A few men played the bongo drums at Freedom Plaza, while a band at the nearby rally led by the Rev. Al Sharpton near the Washington Monument played a soulful, jazzy rendition of Michael Jackson’s “Human Nature” — albeit with a white saxophonist — and the crowd sang along knowingly as a speaker recited the catchy intro to the “Tom Joyner Show.”
Phil Calhoun, 44, an engineer from Crofton, Md., who was checking out the various protests, marveled at the racial disparity between the two groups even though they were preaching similar ideologies.
“Maybe it’s just the nature of our society, set this up this way,” he said. “But it’s one thing I think we need to bridge. We need to bridge that gap.”
In Baltimore, there are people representing different racial, ethnic, age and income groups, but not in proportion to the city’s population. Occupy Baltimore group organizer C.T. Lawrence Butler, who is white said there has been talk of going out to communities around the city to try to attract more people, but the group is just building steam and hasn’t had a chance to put together official outreach. Instead, individuals have been reaching out to communities on their own, a strategy that may work better.
“Everybody would like more diversity,” Butler said. “The group is focusing on creating a place where everybody can feel safe speaking up.”
Most of the people at Occupy Boston on Friday appeared to be young and white, with just a handful of blacks, Latinos and Asians in an area not far from the city’s Chinatown neighborhood. Anthony Messina, a 19-year-old biotech student at Middlesex Community College who is white, said he sees the beginnings of racial diversity at the protests, but that the numbers are nowhere near where they should be.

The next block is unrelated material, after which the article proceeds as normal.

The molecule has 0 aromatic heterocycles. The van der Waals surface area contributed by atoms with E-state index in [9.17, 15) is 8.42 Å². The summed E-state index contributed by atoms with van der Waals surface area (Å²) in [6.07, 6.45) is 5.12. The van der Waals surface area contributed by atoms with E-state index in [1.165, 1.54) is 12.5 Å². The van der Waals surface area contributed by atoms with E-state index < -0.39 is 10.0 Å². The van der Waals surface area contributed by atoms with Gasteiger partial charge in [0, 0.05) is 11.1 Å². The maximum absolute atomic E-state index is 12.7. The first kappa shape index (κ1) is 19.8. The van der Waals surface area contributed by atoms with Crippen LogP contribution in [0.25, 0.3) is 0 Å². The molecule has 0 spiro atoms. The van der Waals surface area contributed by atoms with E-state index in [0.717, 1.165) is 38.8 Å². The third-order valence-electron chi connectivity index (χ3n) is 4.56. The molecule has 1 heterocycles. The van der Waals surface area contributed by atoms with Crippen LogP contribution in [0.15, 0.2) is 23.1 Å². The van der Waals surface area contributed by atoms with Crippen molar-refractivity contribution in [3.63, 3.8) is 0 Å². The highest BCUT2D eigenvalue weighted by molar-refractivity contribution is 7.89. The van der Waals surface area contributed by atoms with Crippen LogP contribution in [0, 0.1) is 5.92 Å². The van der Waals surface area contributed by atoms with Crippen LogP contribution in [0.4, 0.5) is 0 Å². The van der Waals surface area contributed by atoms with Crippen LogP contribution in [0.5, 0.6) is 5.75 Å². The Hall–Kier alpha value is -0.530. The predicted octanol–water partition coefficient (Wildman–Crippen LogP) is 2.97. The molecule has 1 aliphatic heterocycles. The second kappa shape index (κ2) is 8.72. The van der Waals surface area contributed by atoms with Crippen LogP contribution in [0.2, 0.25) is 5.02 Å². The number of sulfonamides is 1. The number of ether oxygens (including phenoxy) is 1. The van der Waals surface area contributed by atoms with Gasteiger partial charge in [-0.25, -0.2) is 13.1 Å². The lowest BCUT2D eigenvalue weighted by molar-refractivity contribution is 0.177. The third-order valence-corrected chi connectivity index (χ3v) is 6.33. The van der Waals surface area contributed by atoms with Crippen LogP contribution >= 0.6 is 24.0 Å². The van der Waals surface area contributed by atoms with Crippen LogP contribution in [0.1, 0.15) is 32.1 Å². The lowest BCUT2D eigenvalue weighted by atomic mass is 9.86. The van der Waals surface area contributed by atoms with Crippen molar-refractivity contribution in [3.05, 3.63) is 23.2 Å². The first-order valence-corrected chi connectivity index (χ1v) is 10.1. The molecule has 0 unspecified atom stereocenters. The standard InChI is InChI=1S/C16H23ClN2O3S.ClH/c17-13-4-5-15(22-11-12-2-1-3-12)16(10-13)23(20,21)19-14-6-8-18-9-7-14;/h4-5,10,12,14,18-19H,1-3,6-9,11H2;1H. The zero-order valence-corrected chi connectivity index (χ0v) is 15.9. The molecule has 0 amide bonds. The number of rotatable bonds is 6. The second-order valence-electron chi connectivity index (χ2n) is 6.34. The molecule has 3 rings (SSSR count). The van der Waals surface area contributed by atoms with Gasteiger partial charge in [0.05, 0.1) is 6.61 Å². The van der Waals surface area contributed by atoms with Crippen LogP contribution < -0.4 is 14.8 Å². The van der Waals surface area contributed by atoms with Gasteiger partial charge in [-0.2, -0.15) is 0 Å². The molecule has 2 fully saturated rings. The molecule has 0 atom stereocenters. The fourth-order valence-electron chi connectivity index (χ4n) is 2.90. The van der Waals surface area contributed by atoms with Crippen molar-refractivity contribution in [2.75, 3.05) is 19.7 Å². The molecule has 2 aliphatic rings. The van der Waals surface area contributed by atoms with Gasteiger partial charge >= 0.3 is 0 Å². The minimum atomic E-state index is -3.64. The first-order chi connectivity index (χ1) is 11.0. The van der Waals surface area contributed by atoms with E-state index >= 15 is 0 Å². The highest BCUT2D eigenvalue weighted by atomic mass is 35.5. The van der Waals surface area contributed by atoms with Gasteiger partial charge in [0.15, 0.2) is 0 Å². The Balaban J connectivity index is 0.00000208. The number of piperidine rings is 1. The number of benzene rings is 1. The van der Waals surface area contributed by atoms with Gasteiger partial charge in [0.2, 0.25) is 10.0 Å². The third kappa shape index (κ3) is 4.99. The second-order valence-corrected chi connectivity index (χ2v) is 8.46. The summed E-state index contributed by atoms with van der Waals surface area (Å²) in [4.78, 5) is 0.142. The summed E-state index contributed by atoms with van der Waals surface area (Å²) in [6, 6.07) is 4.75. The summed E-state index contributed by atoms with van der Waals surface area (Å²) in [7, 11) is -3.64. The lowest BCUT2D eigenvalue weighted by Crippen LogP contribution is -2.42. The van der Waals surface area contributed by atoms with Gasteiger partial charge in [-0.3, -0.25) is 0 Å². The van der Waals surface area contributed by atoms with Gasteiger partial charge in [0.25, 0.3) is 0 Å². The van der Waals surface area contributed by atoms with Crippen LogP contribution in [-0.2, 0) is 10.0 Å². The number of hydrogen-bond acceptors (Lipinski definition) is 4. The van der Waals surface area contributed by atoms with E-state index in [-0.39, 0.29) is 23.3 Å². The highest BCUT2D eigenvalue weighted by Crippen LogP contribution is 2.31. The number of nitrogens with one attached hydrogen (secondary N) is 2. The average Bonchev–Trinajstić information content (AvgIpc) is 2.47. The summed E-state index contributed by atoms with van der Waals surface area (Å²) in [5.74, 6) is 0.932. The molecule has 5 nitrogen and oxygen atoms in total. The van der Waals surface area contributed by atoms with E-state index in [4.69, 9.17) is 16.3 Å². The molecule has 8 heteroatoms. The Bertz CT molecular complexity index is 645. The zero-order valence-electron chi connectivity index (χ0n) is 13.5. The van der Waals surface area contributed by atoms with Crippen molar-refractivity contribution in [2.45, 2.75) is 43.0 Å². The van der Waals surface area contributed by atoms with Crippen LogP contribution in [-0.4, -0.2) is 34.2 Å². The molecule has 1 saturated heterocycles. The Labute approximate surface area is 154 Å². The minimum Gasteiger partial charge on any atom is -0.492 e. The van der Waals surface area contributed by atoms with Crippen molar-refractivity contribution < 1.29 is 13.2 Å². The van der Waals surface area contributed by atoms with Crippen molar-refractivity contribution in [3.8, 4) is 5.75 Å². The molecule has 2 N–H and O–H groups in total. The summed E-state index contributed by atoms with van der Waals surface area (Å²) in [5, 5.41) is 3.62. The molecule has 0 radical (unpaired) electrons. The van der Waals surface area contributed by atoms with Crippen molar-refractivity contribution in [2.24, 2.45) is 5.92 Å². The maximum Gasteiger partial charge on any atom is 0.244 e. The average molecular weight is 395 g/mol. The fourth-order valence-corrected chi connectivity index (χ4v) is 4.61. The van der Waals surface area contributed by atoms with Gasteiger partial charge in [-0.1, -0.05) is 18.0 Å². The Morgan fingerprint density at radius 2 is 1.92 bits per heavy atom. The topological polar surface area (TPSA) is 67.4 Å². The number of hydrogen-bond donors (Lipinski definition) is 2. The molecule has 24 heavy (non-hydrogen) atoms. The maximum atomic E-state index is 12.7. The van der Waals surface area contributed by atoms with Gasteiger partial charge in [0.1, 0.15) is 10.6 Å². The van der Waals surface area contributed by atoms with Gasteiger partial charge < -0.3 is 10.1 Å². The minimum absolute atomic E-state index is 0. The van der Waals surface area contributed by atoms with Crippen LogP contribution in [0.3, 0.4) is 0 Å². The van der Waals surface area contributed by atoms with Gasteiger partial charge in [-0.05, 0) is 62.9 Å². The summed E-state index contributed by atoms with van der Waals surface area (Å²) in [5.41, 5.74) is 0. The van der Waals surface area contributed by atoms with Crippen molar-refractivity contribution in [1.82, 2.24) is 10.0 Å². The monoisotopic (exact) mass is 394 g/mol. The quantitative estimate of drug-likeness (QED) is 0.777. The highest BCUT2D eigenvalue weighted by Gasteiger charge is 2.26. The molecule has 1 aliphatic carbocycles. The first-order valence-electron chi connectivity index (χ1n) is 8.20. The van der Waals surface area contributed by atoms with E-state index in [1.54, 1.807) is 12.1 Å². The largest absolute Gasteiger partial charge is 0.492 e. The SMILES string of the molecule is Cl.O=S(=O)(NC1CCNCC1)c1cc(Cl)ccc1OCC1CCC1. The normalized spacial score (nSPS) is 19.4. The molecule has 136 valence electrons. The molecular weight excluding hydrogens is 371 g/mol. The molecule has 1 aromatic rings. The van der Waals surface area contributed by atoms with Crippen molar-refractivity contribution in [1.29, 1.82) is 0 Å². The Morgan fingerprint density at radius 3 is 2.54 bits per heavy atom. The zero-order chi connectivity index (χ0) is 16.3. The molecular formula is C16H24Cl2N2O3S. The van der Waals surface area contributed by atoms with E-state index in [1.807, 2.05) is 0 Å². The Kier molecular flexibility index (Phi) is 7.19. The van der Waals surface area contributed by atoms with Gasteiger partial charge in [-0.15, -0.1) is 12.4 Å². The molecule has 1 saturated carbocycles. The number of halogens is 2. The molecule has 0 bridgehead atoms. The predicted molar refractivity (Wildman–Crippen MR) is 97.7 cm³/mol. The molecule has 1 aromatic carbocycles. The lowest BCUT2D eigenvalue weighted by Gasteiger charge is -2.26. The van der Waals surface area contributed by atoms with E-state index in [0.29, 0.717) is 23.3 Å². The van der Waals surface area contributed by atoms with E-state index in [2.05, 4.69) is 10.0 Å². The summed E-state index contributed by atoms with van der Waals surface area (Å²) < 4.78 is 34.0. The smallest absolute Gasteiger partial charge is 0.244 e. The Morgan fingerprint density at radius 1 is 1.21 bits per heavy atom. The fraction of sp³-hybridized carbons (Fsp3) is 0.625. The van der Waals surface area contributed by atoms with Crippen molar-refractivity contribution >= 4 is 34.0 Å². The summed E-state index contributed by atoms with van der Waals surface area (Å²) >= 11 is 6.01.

“It’s not a representative group, and I don’t think anyone would lie and tell you that it is,” Messina said, adding that whites have to be careful when reaching out to minorities to join the movement. “You don’t want to come off like you’re preaching that you know what’s good for them.”
Bryant, of Operation HOPE, added that while the economic crisis has hit the middle class hard, blacks have reacted differently than whites, equating money with self-image and feeling ashamed and responsible for their financial situation, rather than angry.
“Money for us is a badge,” Bryant said. “Money for them is a vehicle. We don’t want to be seen. We just want to hide, and hope the storyline changes.”
Blacks also don’t want to be seen as just complaining. Former activists like Ambassador Andrew Young have pointed out that the Occupy movement is still in a nascent stage, with protesters more focused on what they’re against rather than what they’re for.
Robert Zachary, a black, 61-year-old chaplain who has participated in the Occupy Asheville protests in North Carolina, noted the lack of diversity there.
“What we really need to do is build inroads and to speak to their needs, to show that their needs and everybody else’s needs are basically all the same,” he said of outreach to the black community.
In Atlanta, Woody said the word didn’t get out clearly enough to African-Americans when the movement began. Now, he’s trying to get more historically black colleges involved, such as his alma mater.
“I felt that my voice should be represented,” Woody said. “A lot of people feel like it won’t make a difference. I wish more people would realize that the more support we can show, the more powerful it makes our movement.”